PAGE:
Wednesday, July 9, 2014

Vedder Red springs

Today I made it out to the Vedder river. The sun was up early and so were we. The forecast was for hot weather so wet wading was on the menu. Unfortunately for me, I was on the menu too. As soon as I stepped out of the car I realized my mistake. I had forgot the bug spray and the mosquitoes were out in full force.
Beyond the bugs, the water was in good shape. It was a little higher than I like to fish but not unfishable on the spey rod. The visability on the water was good and allowed for our quarry, red chinook, to see our offering as we presented it to the depths with heavy fast sink leaders. They are known as red springs because of the colour of their flesh, pinkish red, as opposed to the white flesh fall springs. This early run does not produce as many fish and does not produce the larger sizes found in the big fall whites. In fact it can be closer to steelheading in that you have to seek out your quarry and find the few fish in the system.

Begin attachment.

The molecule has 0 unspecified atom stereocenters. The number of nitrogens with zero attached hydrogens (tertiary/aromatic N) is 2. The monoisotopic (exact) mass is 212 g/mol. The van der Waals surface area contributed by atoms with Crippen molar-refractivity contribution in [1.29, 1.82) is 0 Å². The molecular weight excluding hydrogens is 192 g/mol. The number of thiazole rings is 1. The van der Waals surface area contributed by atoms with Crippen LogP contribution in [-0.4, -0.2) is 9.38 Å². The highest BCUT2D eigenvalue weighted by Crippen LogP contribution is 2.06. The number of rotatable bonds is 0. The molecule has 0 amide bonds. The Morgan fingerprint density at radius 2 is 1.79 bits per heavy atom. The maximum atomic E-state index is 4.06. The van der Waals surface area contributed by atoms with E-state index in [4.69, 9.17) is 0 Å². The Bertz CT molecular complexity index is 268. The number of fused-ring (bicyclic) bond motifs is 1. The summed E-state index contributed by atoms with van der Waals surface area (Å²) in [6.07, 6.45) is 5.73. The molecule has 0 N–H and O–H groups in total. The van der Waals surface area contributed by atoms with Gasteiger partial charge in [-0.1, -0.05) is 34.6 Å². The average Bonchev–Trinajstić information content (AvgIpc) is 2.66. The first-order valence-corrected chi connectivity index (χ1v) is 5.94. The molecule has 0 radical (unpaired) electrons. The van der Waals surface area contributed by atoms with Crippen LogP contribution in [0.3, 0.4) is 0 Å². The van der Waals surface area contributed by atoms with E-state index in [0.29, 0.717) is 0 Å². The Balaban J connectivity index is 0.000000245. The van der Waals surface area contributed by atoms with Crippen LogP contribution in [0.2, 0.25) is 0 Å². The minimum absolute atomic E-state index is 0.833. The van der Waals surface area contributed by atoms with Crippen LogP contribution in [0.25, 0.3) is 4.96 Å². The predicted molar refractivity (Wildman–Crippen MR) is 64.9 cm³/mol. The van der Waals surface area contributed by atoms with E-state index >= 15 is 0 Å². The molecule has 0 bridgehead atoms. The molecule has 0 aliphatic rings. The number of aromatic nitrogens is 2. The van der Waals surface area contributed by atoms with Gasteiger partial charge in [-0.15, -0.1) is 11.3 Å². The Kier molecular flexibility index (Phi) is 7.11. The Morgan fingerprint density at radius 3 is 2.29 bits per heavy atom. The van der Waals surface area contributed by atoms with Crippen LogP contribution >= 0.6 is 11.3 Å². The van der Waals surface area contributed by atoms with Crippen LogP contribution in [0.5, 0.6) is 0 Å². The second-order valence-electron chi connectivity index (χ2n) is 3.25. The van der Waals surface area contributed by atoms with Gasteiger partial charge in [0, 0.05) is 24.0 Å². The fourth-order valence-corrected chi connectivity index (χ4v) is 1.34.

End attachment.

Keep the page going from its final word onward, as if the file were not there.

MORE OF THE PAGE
We fished a few nice looking runs under the heat of the sun, thankful for the cold water we stood in. The day did not yield any springs, none were sighted and we heard of none caught throughout the river. However my fishing partner did pull a good size bull trout out of a run that gave up quite a nice fight so the day was not a bust fish wise.

On a side note. If anyone is thinking of fishing this river at this time of the year, there are sockeye moving through too. These sockeye are a part of an endangered run and should be avoided. If you happen to hook into one, and it does happen, please try play it out in a timely manner and release it quickly and gently without taking it out of the water.

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